Walker has gained national and international recognition for her unique style of cut-paper silhouettes that depict historical narratives that are haunted and defined by sexuality, violence, and subjugation. She uses drawing, painting, text, shadow puppetry, film, and sculpture to showcase perpetuating themes of psychological injury brought on by the legacy of slavery.

She was born in Stockton, California and worked around the United States to develop and install her pieces. She has continued to use both the silhouette and cyclorama forms to explore race representation and the narratives behind contemporary art. She often interrogates the representation of the black body by Modernist artists.

Walker was one of the youngest individuals to ever receive a MacArthur Fellowship and utilized this opportunity to become the U.S. representative to the Biennial de Sao Paulo. In 2012, she was elected to the American Academy of Arts and letters.

Leonardo Drew

Drew was born in Tallahassee, Florida in 1961. His sculptures are often mistaken for accumulations of found objects, but in reality, they are made of “brand new stuff.” He uses materials such as wood, rusted iron, cotton, paper, and mud that he purposefully subjects to processes of weathering, burning, oxidation, and other means of decay. His pieces often enjoy challenging the architecture of the space in which they are shown.

He draws inspiration from the memories of his childhood surroundings, such as the housing project where he lived or the neighboring landfill. Striving to move past what he deems to be comfortable, Drew investigates how to challenge the comfort of himself and those around him in his pieces by constantly asking “what if…”

Drew has been awarded various prizes and grants throughout his career. He has been featured at SCAD Museum of Art, DeCordova Museum and Sculpture Park, Artpace, Weatherspoon Art Museum, Blaffer Gallery, Sikkema Jenkins, Centro Art Contemporanea, Siena, The Fabric Workshop, Hirshhorn Museum and Sculpture Garden, Bronx Museum of the Arts, Saint Louis Art Museum, Carnegie International, MCA San Diego, and Biennial Dakar.


Lorna Simpson

By the time Simpson made her way through the graduate program at San Diego in 1985, she was already widely considered to be a pioneer of conceptual photography. She hoped to engage in and shape the vocabulary surrounding photography at the time.

She became known for her large-scale photograph-and-text works that confront and challenge the narrow and conventional views of gender, identity, culture, history, and memory. Simpson also began experimenting with large multi-panel photographs that depict sexual encounters. Over time, she has transitioned into film and television mediums.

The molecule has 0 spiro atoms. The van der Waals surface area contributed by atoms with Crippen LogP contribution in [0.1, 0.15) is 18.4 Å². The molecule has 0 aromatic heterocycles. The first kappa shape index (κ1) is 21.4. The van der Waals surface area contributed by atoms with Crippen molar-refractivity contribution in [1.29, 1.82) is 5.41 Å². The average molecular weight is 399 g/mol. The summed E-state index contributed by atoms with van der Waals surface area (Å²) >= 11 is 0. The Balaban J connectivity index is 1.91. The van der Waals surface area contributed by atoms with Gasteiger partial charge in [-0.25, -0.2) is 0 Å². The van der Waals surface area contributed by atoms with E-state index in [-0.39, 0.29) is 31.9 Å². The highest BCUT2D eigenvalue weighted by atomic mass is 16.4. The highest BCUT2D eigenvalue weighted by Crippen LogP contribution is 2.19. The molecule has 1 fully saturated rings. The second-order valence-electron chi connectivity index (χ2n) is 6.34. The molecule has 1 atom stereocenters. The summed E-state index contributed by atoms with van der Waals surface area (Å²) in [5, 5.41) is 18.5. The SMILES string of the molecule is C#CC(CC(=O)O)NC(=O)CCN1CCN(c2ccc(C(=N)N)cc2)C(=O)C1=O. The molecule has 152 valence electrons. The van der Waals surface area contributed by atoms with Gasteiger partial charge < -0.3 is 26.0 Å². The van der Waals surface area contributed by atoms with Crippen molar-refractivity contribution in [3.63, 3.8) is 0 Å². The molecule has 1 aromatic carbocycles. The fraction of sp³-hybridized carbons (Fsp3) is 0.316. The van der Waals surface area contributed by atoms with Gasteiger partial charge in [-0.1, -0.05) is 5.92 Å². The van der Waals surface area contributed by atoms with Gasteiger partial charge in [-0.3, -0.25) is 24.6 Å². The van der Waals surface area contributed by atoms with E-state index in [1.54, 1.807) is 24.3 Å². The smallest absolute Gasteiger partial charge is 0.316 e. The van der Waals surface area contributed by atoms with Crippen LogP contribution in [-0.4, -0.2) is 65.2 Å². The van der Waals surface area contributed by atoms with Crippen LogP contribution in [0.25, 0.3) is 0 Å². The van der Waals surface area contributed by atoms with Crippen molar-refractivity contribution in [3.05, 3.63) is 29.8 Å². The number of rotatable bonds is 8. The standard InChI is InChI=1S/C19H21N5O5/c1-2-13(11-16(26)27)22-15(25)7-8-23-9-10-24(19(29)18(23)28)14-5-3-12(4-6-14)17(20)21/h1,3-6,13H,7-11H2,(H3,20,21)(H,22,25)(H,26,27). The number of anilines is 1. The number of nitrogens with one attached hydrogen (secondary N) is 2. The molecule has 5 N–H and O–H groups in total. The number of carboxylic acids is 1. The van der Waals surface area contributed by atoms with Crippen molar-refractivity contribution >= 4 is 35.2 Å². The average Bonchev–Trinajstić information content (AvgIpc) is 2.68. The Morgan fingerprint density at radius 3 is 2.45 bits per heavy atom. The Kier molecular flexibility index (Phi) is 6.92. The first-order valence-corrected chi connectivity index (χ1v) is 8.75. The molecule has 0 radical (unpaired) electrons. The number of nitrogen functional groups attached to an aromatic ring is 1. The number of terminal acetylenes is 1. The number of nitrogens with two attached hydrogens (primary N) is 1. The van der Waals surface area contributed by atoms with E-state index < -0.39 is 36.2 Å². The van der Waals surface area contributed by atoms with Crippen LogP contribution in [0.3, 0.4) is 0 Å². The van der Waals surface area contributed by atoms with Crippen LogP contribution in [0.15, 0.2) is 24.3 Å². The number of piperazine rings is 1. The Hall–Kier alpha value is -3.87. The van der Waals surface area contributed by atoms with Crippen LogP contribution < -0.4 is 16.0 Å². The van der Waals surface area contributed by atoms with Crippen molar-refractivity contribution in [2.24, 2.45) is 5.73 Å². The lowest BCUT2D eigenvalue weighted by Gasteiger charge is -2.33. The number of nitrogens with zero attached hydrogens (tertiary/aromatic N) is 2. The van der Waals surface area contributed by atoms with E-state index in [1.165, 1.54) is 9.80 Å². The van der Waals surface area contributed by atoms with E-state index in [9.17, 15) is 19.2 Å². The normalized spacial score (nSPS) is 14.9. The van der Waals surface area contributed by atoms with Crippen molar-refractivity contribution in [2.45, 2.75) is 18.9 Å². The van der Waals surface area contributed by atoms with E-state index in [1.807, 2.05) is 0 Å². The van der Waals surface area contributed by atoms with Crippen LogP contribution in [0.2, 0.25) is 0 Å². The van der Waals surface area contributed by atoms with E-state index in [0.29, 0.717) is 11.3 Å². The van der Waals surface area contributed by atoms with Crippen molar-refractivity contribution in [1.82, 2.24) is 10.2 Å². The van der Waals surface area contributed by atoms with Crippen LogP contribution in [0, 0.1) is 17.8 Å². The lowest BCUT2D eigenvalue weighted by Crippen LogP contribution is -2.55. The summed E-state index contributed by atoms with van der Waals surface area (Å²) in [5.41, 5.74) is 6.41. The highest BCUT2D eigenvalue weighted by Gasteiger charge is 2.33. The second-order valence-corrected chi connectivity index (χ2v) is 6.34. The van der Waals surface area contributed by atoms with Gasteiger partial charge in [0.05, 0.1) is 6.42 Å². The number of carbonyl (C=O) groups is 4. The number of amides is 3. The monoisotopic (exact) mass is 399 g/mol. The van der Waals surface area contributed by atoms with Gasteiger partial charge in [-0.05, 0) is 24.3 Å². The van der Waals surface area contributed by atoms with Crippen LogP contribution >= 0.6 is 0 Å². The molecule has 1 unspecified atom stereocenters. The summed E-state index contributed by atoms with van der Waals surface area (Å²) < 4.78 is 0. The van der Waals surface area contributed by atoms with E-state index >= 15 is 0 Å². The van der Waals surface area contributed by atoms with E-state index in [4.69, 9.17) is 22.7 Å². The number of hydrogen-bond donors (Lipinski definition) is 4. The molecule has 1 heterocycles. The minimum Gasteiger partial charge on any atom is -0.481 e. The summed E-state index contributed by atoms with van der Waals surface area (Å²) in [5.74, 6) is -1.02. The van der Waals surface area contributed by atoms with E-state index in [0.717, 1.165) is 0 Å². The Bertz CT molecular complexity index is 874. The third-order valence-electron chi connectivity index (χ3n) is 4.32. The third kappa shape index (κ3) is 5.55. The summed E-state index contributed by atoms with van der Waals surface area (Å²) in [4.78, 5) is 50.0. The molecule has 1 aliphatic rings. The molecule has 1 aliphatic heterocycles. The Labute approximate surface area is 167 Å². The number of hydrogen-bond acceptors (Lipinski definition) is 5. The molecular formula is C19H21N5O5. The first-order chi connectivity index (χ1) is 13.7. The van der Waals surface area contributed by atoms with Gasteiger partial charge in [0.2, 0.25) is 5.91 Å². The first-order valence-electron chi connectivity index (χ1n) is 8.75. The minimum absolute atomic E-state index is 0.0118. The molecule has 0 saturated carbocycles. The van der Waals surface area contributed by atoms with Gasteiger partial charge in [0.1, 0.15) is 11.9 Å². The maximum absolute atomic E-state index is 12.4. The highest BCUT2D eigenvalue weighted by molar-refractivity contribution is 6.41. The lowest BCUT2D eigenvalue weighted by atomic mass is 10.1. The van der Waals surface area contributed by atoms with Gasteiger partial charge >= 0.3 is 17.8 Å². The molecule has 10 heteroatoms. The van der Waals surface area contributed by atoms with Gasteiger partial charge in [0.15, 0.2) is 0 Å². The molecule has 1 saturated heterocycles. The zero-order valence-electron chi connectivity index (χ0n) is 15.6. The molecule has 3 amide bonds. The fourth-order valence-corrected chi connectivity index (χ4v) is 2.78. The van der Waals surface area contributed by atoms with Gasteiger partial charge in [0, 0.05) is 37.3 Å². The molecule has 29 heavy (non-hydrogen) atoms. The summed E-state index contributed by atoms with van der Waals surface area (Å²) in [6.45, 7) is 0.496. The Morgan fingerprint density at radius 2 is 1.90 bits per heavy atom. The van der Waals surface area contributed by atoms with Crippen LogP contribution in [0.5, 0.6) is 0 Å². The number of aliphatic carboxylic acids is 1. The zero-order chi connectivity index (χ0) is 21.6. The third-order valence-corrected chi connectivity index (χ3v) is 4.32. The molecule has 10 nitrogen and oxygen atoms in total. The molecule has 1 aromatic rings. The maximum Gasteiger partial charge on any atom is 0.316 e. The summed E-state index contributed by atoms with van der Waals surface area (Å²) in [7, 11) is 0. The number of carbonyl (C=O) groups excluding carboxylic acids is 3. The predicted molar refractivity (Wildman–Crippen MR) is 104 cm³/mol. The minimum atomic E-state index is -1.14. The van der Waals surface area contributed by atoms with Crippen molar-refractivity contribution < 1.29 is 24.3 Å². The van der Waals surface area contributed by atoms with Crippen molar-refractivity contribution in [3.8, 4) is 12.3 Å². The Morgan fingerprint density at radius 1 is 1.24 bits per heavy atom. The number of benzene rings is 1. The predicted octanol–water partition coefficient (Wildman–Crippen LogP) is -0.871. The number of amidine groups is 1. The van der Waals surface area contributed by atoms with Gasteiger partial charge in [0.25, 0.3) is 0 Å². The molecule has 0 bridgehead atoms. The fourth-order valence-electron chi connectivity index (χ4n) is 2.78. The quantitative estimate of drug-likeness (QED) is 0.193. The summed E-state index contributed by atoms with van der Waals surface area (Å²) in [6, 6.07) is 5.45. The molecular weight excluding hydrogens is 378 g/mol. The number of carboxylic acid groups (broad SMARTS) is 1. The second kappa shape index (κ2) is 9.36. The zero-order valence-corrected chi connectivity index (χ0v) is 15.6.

Her pieces have been featured in a variety of collections, including the Museum of Modern Art in New York, the Museum of Contemporary Art in Chicago, the Walker Art Center, Whitney Museum of American Art, the Los Angeles Museum of Contemporary Art, and Haus Der Kunst in Munich.

Gordon Parks

Parks is a professional photographer who started off his career shooting fashion for a department store in St. Paul, Minnesota. Upon doing so, the experience he gained from the job made it possible for him to photograph for local newspapers and document Chicago’s impoverished South Side.

As his career progressed, Parks would go on to win a Rosenwald Fund fellowship that allowed him to work with Roy Stryker’s FSA team of photographers. This gave him the opportunity to photograph the Tuskegee Airmen Fighter Pilots. 

When he joined Life magazine as a staff member, he was considered a critical asset to the team and worked as both a fashion photographer and photo documentarian throughout his tenure.


Nina Simone

Born Eunice Kathleen Waymon in Tryon, North Carolina, Simone’s talent as a musician was evident when she started learning how to play the piano by ear at just three-years-old. She was raised in the church and her parents played a crucial role in her upbringing, teaching her right from wrong and to carry herself with dignity and tenacity.

She studied classical music with an Englishwoman who had moved to their small southern town. From then on, Simone developed a lifelong love of Bach, Chopin, Brahms, Beethoven, and Schubert that shaped her musical endeavors.

She graduated as the valedictorian of her high school class and studied at Julliard in New York City. Following this, she applied to the Curtis Institute of Music in Philadelphia, but her admission was denied, largely due to racial disparity. Throughout the rest of her career, she continued to fight against racism as an activist and enjoyed an astounding degree of recognition. She sold over one million CDs in the final decade of her life, making her a global catalog best-seller.

Denzel Washington

Washington was born in Mount Vernon, New York, in 1954. He discovered his passion for acting when he took the stage at the age of seven and appeared in a talent show at this local Boys & Girls Club. He and his older sister were sent to a boarding school after his parents divorced when he was fourteen.